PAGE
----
The Sole Society, a Family History Society researching Sole, Saul, Sewell, Solley and similar names





By Diana Kennedy

 This article was originally published in the December 2011 edition of Soul Search, the journal of The Sole Society

The mining town of Sewell is located on the slopes of the Andes on Cerro Negro at an altitude of between 2,000 and 2,500 metres. It is 50 miles south of Santiago and 26 miles up the mountain from Rancagua. First called El Teniente, the town was once an isolated copper mine but is now an uninhabited historical site and is a UNESCO World Heritage Site. It has been recognised as a great cultural and architectural work, a unique mountain community that defied the elements and the difficulties to prosper: the only one like it in Chile.

Copper deposits were known to exist at el Teniente from the 15th century when raw materials were exported by the Spanish. In 1897 the owner of the mining rights initiated a survey of the copper seams and discovered a huge potential for extracting copper which would require great investment. An approach was made in 1903 to the North American mining engineer William Braden. Braden arrived in Chile in 1904 and began acquiring the property. Together with E W Nash, president of the American Smelting Company and Barton Sewell, the founder and Vice-President they created the Braden Copper Company in 1904. In 1905 they bought the Chilean copper mine. In 1915 the town was re-named Sewell after Barton Sewell the company’s first president.

Over the next two years the infrastructure was developed and machinery was imported from the United States. By 1906 the first mill and concentrator had been erected, a lift and electricity generator installed. The installations were cutting edge technology of the day to be used in an extremely remote and hostile environment. Mining was officially authorised to begin in 1905. A narrow gauge railroad line between Sewell and Rancagua was started in 1907 and was in full use by 1911.

The operation base and administrative headquarters were located at Rancagua which rapidly developed into a town. A new town was developed at Sewell where the mine was located.  Electricity was generated at Coya and the huge buckets of the copper ore snaked down the hill to the smelted works at Caletones.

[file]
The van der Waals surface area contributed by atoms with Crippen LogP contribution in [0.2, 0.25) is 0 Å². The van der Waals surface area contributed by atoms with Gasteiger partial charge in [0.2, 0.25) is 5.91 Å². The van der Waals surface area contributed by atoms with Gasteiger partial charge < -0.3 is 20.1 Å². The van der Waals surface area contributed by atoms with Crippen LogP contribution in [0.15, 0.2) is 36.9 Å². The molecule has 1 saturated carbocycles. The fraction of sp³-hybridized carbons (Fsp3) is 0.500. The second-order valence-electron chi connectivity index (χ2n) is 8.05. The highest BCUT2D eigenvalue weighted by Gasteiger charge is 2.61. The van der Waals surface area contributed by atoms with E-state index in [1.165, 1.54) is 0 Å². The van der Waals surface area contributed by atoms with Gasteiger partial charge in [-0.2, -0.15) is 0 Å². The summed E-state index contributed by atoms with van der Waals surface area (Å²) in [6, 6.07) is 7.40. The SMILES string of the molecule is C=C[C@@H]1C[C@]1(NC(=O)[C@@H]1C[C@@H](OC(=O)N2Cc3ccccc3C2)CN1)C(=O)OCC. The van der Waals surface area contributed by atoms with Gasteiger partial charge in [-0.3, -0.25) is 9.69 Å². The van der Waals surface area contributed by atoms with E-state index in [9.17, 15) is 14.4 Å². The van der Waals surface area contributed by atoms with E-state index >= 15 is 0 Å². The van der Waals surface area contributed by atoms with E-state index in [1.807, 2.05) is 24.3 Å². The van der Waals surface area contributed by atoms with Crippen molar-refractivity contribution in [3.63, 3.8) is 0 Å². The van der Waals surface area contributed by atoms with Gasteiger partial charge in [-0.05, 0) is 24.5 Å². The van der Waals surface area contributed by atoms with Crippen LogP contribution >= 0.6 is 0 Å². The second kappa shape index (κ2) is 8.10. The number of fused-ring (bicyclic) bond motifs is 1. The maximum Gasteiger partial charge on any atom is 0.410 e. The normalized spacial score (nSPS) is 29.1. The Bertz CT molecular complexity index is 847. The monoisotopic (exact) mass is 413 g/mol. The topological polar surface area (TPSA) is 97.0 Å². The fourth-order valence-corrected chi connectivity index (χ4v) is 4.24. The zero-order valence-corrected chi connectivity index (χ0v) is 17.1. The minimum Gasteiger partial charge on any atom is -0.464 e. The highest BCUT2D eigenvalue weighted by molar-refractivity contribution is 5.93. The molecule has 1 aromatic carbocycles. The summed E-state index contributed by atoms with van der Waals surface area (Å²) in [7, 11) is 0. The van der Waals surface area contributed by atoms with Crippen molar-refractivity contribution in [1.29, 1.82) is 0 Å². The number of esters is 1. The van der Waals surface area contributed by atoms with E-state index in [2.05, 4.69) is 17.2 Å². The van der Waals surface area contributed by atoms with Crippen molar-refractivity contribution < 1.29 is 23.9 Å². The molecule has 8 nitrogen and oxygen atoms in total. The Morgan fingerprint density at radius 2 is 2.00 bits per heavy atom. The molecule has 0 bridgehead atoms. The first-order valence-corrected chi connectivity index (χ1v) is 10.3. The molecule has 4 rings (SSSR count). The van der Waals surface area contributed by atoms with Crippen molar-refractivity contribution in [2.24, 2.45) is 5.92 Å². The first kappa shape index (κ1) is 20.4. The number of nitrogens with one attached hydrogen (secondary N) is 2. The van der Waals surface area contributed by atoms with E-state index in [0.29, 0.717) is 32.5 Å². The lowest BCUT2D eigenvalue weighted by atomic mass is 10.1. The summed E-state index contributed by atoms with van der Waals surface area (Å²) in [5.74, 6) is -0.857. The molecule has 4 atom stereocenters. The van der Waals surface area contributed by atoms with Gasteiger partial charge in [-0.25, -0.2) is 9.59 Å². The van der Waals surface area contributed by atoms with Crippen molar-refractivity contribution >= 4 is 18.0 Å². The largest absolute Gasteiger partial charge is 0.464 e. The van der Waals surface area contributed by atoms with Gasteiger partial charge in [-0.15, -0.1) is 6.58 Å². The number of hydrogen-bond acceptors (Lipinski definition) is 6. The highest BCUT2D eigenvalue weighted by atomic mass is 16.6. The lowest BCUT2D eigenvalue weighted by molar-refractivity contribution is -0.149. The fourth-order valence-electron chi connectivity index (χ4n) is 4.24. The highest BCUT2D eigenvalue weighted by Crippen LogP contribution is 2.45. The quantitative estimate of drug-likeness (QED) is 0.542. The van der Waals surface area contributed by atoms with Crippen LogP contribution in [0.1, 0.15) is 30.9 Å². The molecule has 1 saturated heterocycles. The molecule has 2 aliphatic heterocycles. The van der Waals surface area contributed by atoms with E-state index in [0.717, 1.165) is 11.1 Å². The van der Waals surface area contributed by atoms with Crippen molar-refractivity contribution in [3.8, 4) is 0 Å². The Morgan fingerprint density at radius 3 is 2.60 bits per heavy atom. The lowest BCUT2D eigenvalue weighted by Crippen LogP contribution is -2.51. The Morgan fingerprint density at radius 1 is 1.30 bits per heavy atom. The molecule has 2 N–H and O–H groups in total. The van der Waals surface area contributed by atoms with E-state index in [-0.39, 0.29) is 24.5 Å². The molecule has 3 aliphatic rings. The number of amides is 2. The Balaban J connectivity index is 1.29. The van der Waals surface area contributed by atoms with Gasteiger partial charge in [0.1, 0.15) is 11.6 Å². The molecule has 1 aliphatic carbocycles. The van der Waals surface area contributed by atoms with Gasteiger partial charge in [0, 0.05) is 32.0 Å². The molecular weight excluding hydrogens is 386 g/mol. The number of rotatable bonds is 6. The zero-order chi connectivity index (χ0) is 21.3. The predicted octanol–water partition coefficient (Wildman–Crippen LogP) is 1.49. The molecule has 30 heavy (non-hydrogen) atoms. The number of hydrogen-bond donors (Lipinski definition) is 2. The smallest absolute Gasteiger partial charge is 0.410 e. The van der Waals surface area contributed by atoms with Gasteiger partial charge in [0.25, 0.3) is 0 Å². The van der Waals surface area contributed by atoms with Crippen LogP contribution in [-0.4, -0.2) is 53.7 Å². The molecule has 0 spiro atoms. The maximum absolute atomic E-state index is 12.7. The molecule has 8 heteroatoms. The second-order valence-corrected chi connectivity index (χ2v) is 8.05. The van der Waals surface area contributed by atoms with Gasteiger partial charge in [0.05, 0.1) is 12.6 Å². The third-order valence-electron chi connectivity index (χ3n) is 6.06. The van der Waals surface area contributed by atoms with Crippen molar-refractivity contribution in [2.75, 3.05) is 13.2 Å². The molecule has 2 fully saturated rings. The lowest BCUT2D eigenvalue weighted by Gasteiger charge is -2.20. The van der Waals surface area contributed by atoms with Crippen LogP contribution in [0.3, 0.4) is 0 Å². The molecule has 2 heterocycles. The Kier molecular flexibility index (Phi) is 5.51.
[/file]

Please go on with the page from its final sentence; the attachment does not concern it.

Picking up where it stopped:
The notification that the town was being renamed Sewell

By 1918 the Sewell mining camp housed 14,000 people. By the early 1960s it had a population of 16,000, men, women and children of many nationalities. Despite all goods having to be brought in by narrow gauge railroad the camp was a complete city in itself. The railroad was also the only way in for the workers and their families. Sewell was known as the city of stairs as there were no roads.  The mine became the largest and deepest underground mine in the world, with about nine hundred miles of underground galleries.

After the death of Barton Sewell in 1915, the Guggenheim brothers began to open new copper mines in the north of Chile and took control of the Braden Copper Company, by 1916 they owned 95 percent of the company. Despite being prosperous, conditions at the mine were hard and dangerous. In 1945 a major tragedy occurred when a fire in the entrance to the mine caused  smoke to enter the galleries below causing the deaths of 355 workers. This led to a government investigation and a national debate on safety legislation and the power wielded by foreign companies. The company responded by developing a large department for industrial safety.

By the 1950s Chile had become the second largest copper producer in the world. In 1967 the Chilean government gained a 51% share of the mine and in 1971 the industry was nationalised and the company became a division of the Copper Corporation of Chile. This brought changes and a decision was taken to move the population of Sewell further down the valley, in order to provide better facilities and soon after 1977 it was dismantled.

Not much is known about Barton Sewell. It appears that he never visited Chile and lived and worked in New York. He died in 1915.

The Chilean Government declared Sewell, the ‘city of staircases’, a National Monument in 1988, and UNESCO designated it a world Heritage Site in 2006. 

The Town of Sewell